Toxicology. 2016 Aug 10;368-369:69-79. doi: 10.1016/j.tox.2016.08.012.

Novel cell-based assay for detection of thyroid receptor beta-interacting environmental contaminants.

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Endocrine-disrupting chemicals (EDCs) are chemicals that interfere with normal function of the endocrine system which governs the development and function of virtually all tissues and organs. Exposure to EDCs have been implicated in developmental anomalies, neuro-behavioral and learning deficits, as well as in recent increase in metabolic syndrome, diabetes, infertility, and endocrine-related cancers (De Coster and van Larebeke, 2012; Diamanti-Kandarakis et al., 2009; Diamanti-Kandarakis et al., 2010; Gore et al., 2015). EDCs can be found in food, water, household items, personal care products, and industrial waste (Yang et al., 2015). In United States, the health burden associated with exposure to these contaminants is estimated to cost over $340 Million annually (Attina et al., 2016).

Even though the dangers of EDC exposure are well recognized, and the economic and social burden are substantial, biologically-relevant assays to rapidly analyze large numbers of chemicals affecting endocrine system have been lacking (Roy and Pereira, 2005). Standard detection of EDCs in the environment relies on expensive and laborious analysis of chemical structures using HPLC, MS/GS and related technologies. These methods are time consuming and frequently fail to identify a specific chemical structure because many biologically-active compounds are subjected to bio-modifications in the environment which are not present in the currently existing libraries. The existing mammalian cells-based assays, such as the CALUX reporter gene assays, are based on transcriptional response (Simon et al., 2010; Steinberg, 2013) and even though sensitive, are time-consuming and difficult to interpret when screening for antagonistic activities. Therefore, there is yet a significant unmet need for rapid, sensitive, and biologically-relevant methods for detecting EDCs.

To address this need, we developed novel, high-throughput assay for biological testing of EDCs using mammalian cell lines that express GFP-tagged nuclear steroid receptor constructs (patent number: 9040248). High-throughput, high-content imaging is applied for an automatic detection and quantification of GFP-tagged nuclear receptor translocation from the cytoplasm to the nucleus. An algorithm for nuclear segmentation is then used to calculate the efficiency of receptor activation by compounds interacting with the hormone-binding domain of the receptor. We have previously described the use of this assay for detection of GFP-tagged glucocorticoid and androgen receptors translocation in response to natural and synthetic ligands. Using this approach, we screened more than 100 samples from US water sources and detected androgen activity in 35% and a previously unrecognized glucocorticoid activity in 27% of the samples (Stavreva et al., 2012).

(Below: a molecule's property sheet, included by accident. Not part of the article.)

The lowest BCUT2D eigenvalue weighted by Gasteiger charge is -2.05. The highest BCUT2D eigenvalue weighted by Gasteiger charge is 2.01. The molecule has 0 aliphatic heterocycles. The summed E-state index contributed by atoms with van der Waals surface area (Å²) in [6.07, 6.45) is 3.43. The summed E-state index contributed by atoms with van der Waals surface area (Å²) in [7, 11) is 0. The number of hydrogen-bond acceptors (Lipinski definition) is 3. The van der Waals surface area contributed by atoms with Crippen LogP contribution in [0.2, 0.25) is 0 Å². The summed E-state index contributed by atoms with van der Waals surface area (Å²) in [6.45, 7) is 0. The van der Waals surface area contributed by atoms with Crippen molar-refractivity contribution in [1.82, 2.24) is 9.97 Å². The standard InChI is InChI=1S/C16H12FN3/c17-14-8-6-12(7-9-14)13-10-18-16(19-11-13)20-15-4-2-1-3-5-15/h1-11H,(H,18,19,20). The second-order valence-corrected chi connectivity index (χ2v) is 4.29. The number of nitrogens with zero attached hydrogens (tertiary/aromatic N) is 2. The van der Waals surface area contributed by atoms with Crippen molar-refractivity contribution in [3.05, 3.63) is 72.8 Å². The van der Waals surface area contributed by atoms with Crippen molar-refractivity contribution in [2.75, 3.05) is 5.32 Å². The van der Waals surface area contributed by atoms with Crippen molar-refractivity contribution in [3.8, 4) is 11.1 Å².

The current manuscript describes the development and implementation of this assay for detection of thyroid receptor (TR)-interacting contaminants. Because TR isoforms are mostly nuclear in the absence of hormone (Baumann et al., 2001) and thus cannot be used directly for a nuclear translocation assay, we generated a fusion construct of ligand-binding domain (LBD) of TR beta and GFP-tagged N terminal domain of glucocorticoid receptor (GR). Similar approach was used previously to generate fluorescent chimeric molecules by fusion of GR and the retinoic acid receptor as well as GR and estrogen receptor (Mackem et al., 2001; Martinez et al., 2005). We developed a novel mammalian cell line expressing cytoplasmic GFP-GR-TR beta chimeric construct capable of translocating in response to thyroid hormones and known EDCs such as BPA and TBBPA. We also screened over 100 concentrated water samples from US water sources and detected a low, but reproducible contamination in 53 % of the samples. This method can be readily extended to cell lines expressing other nuclear receptors and will greatly facilitate detection of various classes of EDCs in the environment. This information is much needed for the development of comprehensive policy on EDCs in the environment.

 

 

Figure : Principles of the translocation assay for detection of the EDCs. (A) Schematic representation of the GFP-GR-TR beta chimeric construct. (B) Schematic representation of GFP-GR-TR beta translocation in response to hormonal treatment. (C) Cell micrographs showing GFP-GR-TR beta translocation from the cytoplasm to the nucleus upon stimulation with thyroid hormone. Control (DMSO) treatment failed to induce GFP-GR-TR beta translocation. Nuclei are stained with DAPI. Scale bar, 10 μm.

 

 

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